BRUNSWICK, Ga. – Eighteen men who thought they were going to meet children for sex in Glynn County instead met law enforcement officers, who arrested the men as part of sting targeting online predators.
The five-day child sex undercover operation was dubbed “Operation Riptide."
The 18 men arrested are charged with computer or electronic pornography and child exploitation. Additional charges could be added, officials said.
The investigation was coordinated by the Georgia Bureau of Investigation’s Child Exploitation and Computer Crimes Unit, the Georgia Internet Crimes Against Children Task Force, and the Glynn County Police Department.
“This type of thing is happening all over the country,” said GBI Special Agent in Charge Debbie Garner. “Our job as task force members is basically to protect our children and to keep these predators from getting access to our kids.”
Investigators said they began planning the sting in January and arrested the men over the last week, the latest one on Monday morning.
The men arrested ranged in age from 19 to 58. They traveled from areas around Brunswick and from North Florida with the intent to meet a child for sex, police said.
Some of their occupations include a Navy sailor, a pharmacy student, a commodities trader and a firefighter. Five are from Jacksonville, including Donald Sheffield -- a truck driver, Marine, husband and father.
“He’s just really sweet I'm just really shocked,” said Raquel Krusiewig, Sheffield's neighbor and friend. “He's a good guy, good neighbor. You have any problems, you go over there, he will help you if he can. He will mow your grass, fix your car. He's just a good guy, a good family man.”
Those arrested were:
“The children in our community need people to keep them safe. We will be their guardian angels. We will look out for them,” Glynn County Police Chief Matt Doering said.
The operation also targeted those who are willing to exploit children by purchasing sex with a minor, authorities said. Online child predators visit chat rooms and websites on the internet, find children, begin conversations with them, introduce sexual content and arrange a meeting with the children for the purpose of having sex, police said. The children the predators target are both boys and girls.
Along with the GBI’s Child Exploitation and Computer Crimes Unit, the Georgia Information Sharing and Analysis Center and the Glynn County Police Department, 18 additional law enforcement agencies and prosecutors’ offices participated in “Operation Riptide” as members of the Georgia Internet Crimes Against Children Task Force. These agencies were: the Alpharetta Police Department, the Atlanta Police Department, the Brunswick Police Department, the Clayton County Police Department, the Cook County Sheriff’s Department, the Coweta County Sheriff’s Office, the DeKalb County Police Department, the Glynn County District Attorney’s Office, the Glynn County Sheriff’s Office, the Jasper County Sheriff’s Office, the Liberty County Sheriff’s Office, the McIntosh County Sheriff’s Office, the Polk County Police Department, the Warner Robins Police Department, the Woodstock Police Department, the U.S. Secret Service, the FBI and Homeland Security Investigations.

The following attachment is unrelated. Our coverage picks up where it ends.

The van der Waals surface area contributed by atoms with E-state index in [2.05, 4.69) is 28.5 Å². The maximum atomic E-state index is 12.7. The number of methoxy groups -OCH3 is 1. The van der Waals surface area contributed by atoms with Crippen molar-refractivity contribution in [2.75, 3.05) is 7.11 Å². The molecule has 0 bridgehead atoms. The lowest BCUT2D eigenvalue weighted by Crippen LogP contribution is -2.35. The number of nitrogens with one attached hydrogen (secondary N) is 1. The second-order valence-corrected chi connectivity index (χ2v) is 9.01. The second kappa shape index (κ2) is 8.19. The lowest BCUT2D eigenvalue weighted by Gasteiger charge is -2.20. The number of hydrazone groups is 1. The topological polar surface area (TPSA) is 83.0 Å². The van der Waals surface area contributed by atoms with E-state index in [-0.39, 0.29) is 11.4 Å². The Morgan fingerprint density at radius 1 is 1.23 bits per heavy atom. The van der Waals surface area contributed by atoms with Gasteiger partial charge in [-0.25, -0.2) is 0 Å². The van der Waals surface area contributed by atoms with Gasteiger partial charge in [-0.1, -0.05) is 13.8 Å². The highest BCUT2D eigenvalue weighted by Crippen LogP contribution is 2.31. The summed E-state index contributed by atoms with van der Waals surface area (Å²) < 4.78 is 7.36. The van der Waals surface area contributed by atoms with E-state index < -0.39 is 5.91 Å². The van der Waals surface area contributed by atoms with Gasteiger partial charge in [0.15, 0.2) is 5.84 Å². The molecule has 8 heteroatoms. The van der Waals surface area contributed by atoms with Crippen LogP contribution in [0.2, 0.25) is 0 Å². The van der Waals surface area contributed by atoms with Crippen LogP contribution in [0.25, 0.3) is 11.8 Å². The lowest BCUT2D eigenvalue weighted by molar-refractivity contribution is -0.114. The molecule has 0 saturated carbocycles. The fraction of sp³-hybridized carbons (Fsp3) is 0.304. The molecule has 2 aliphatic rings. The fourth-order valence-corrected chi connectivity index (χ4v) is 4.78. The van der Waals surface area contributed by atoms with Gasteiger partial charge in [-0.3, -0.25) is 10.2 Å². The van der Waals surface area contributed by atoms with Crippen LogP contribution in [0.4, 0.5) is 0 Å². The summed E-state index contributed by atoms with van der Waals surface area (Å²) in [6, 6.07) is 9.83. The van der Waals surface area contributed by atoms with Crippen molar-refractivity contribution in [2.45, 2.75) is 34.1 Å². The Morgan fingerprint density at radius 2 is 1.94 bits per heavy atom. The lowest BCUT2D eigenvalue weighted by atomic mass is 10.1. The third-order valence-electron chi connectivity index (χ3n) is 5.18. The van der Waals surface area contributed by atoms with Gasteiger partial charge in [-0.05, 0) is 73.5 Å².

“This type of cooperation and collaboration is invaluable in the effort to keep our children safe from predators who seek to harm them,” Garner said. “This successful operation was a partnership between all the agencies involved.”
The U.S. Secret Service polygraphed eight of those arrested during Operation Riptide. All of those polygraphed gave admissions related to the offense for which they were arrested, police said.
Several of those arrested admitted to engaging in similar online activity in the past, police said.
Some admitted to viewing child pornography and to previous sexual contact with children.
Of the eight polygraphed, six were identified as previous victims of molestation.
“That's a hard thing for all of us to understand. Someone who is previously molested then goes and does the same thing to someone else,” Garner said. “It's a hard thing to understand, but that has definitely been a pattern.”
One offender arrived with drug-related items packaged for sale. Multiple phones and digital devices were also seized. Those devices will be processed and analyzed and additional charges may be filed after reviewing the results of that analysis, police said.
Officials said they hope these arrests encourage parents to be proactive and monitor what their children do online.
“One of the biggest rules is basically don't talk to anyone you don't know online,” Garner said.